Daphne’s memorial thorn in someone’s side says Saviano

Remembering that Daphne was killed for her investigations and that the masterminds are still at large” has irritated someone, anti-mafia journalist Roberto Saviano has said on Twitter.

Saviano tweeted a photo of the walled Great Siege monument, where activists have kept a memorial for the investigative journalist Daphne Caruana Galizia since her assassination, with the newly installed banner. 

Saviano explained how the banner was guarded 24 hours a day by Occupy Justice activists following its removal by government workers, saying that someone was irritated at the fact that the memorial is a physical reminder that the mastermind was still at large.

In a longer post on Facebook, Saviano commented that Caruana Galizia keeps on being tormented even in her death. He detailed how the memorial for the assassinated journalist is kept alive by the activists, since it keeps being cleared. He also referred to the latest incident which involved government employees removing a banner with Daphne’s face and the word “justice” on it within hours after it was installed over the hoarding installed for “restoration works”.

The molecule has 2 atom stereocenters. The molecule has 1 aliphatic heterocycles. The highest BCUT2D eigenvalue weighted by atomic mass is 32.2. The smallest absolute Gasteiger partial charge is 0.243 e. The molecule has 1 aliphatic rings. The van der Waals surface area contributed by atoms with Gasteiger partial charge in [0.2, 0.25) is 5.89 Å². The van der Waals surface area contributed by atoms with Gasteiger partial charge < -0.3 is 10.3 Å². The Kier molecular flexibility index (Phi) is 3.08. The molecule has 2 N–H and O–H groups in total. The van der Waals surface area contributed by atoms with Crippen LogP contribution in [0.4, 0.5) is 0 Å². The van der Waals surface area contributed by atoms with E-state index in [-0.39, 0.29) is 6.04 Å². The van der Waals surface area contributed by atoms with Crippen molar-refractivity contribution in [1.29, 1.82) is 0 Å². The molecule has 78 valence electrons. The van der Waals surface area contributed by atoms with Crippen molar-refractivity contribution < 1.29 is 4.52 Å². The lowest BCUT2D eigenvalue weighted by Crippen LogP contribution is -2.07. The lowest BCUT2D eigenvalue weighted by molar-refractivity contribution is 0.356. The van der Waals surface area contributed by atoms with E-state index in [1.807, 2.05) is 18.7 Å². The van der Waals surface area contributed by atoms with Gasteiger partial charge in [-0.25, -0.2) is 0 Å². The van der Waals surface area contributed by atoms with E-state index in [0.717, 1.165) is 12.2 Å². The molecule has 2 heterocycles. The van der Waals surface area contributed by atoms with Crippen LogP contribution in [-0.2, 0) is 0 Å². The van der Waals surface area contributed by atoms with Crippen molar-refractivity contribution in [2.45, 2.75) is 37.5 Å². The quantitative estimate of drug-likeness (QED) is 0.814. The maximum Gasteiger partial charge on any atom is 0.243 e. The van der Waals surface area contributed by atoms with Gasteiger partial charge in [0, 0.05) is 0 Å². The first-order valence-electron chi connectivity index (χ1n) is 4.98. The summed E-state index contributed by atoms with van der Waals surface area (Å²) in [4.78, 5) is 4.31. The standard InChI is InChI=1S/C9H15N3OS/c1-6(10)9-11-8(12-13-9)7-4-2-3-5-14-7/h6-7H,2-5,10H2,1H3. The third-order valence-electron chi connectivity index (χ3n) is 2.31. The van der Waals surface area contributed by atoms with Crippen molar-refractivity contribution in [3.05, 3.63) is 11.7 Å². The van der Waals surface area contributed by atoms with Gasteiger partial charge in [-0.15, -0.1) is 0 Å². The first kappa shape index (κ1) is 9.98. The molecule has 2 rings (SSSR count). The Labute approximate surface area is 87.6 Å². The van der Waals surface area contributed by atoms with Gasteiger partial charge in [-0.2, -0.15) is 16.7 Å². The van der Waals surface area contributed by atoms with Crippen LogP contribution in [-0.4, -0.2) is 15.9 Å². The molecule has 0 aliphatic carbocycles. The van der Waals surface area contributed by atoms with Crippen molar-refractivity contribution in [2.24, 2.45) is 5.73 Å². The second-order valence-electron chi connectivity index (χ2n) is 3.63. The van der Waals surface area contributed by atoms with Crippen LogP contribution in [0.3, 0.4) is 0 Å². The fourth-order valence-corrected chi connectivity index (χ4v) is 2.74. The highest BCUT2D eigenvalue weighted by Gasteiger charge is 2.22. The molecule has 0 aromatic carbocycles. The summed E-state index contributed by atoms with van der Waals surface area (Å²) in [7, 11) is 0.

Quoting Giovanni Falcone, the Italian Magistrate who was killed by the mafia, Roberto Saviano ended his post saying ‘men pass away; however ideas remain and continue to ‘walk on’ in other people’. He remarked that activists like Occupy Justice and others, were not only commemorating Daphne’s memory but continuing to keep her legacy alive.

Tormentata in vita, tormentata in morte. Da 11 mesi il memoriale in ricordo della giornalista #DaphneCaruanaGalizia…

Posted by Roberto Saviano on Monday, September 17, 2018

A renowned Italian journalist, Saviano is known for his literature and investigative reporting which show the inner workings of the Camorra mafia-type organisation and its business. He was placed under a strict security protocol following death threats in 2006. He was then placed under police protection. Saviano writes for the Italian newspaper La Republica, The Washington Post and The Guardian among others. He wrote the book Gomorrah which was later turned into a series.